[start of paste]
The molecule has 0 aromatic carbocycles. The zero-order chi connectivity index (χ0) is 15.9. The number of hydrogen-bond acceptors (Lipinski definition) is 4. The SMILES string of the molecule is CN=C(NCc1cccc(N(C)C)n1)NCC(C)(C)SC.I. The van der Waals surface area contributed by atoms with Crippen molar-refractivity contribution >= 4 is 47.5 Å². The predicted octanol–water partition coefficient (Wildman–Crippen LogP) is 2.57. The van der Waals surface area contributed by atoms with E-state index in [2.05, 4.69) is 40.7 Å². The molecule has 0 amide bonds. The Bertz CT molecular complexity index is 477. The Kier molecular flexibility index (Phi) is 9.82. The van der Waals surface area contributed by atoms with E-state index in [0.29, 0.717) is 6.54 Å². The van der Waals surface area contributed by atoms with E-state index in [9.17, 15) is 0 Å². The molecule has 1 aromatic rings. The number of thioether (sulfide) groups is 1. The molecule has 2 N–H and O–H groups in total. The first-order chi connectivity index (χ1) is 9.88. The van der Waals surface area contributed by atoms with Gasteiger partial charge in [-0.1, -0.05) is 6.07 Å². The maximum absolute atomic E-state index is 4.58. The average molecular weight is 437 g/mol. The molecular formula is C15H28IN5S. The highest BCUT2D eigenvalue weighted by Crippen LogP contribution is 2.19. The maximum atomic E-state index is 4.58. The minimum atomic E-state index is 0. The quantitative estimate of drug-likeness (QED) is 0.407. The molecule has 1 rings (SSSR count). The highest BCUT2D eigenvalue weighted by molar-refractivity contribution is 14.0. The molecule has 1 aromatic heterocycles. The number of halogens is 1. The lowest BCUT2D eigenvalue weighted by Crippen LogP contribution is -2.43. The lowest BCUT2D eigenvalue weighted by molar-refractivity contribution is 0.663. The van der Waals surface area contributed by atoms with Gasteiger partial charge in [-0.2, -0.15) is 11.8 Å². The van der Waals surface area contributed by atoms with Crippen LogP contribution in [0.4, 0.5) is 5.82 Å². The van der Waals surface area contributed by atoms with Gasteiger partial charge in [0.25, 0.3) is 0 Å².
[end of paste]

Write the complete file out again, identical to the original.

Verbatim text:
The molecule has 0 aromatic carbocycles. The zero-order chi connectivity index (χ0) is 15.9. The number of hydrogen-bond acceptors (Lipinski definition) is 4. The SMILES string of the molecule is CN=C(NCc1cccc(N(C)C)n1)NCC(C)(C)SC.I. The van der Waals surface area contributed by atoms with Crippen molar-refractivity contribution >= 4 is 47.5 Å². The predicted octanol–water partition coefficient (Wildman–Crippen LogP) is 2.57. The van der Waals surface area contributed by atoms with E-state index in [2.05, 4.69) is 40.7 Å². The molecule has 0 amide bonds. The Bertz CT molecular complexity index is 477. The Kier molecular flexibility index (Phi) is 9.82. The van der Waals surface area contributed by atoms with E-state index in [0.29, 0.717) is 6.54 Å². The van der Waals surface area contributed by atoms with E-state index in [9.17, 15) is 0 Å². The molecule has 1 aromatic rings. The number of thioether (sulfide) groups is 1. The molecule has 2 N–H and O–H groups in total. The first-order chi connectivity index (χ1) is 9.88. The van der Waals surface area contributed by atoms with Gasteiger partial charge in [-0.1, -0.05) is 6.07 Å². The maximum absolute atomic E-state index is 4.58. The average molecular weight is 437 g/mol. The molecular formula is C15H28IN5S. The highest BCUT2D eigenvalue weighted by Crippen LogP contribution is 2.19. The maximum atomic E-state index is 4.58. The minimum atomic E-state index is 0. The quantitative estimate of drug-likeness (QED) is 0.407. The molecule has 1 rings (SSSR count). The highest BCUT2D eigenvalue weighted by molar-refractivity contribution is 14.0. The molecule has 1 aromatic heterocycles. The number of halogens is 1. The lowest BCUT2D eigenvalue weighted by Crippen LogP contribution is -2.43. The lowest BCUT2D eigenvalue weighted by molar-refractivity contribution is 0.663. The van der Waals surface area contributed by atoms with Gasteiger partial charge in [-0.2, -0.15) is 11.8 Å². The van der Waals surface area contributed by atoms with Crippen LogP contribution in [0.4, 0.5) is 5.82 Å². The van der Waals surface area contributed by atoms with Gasteiger partial charge in [0.25, 0.3) is 0 Å².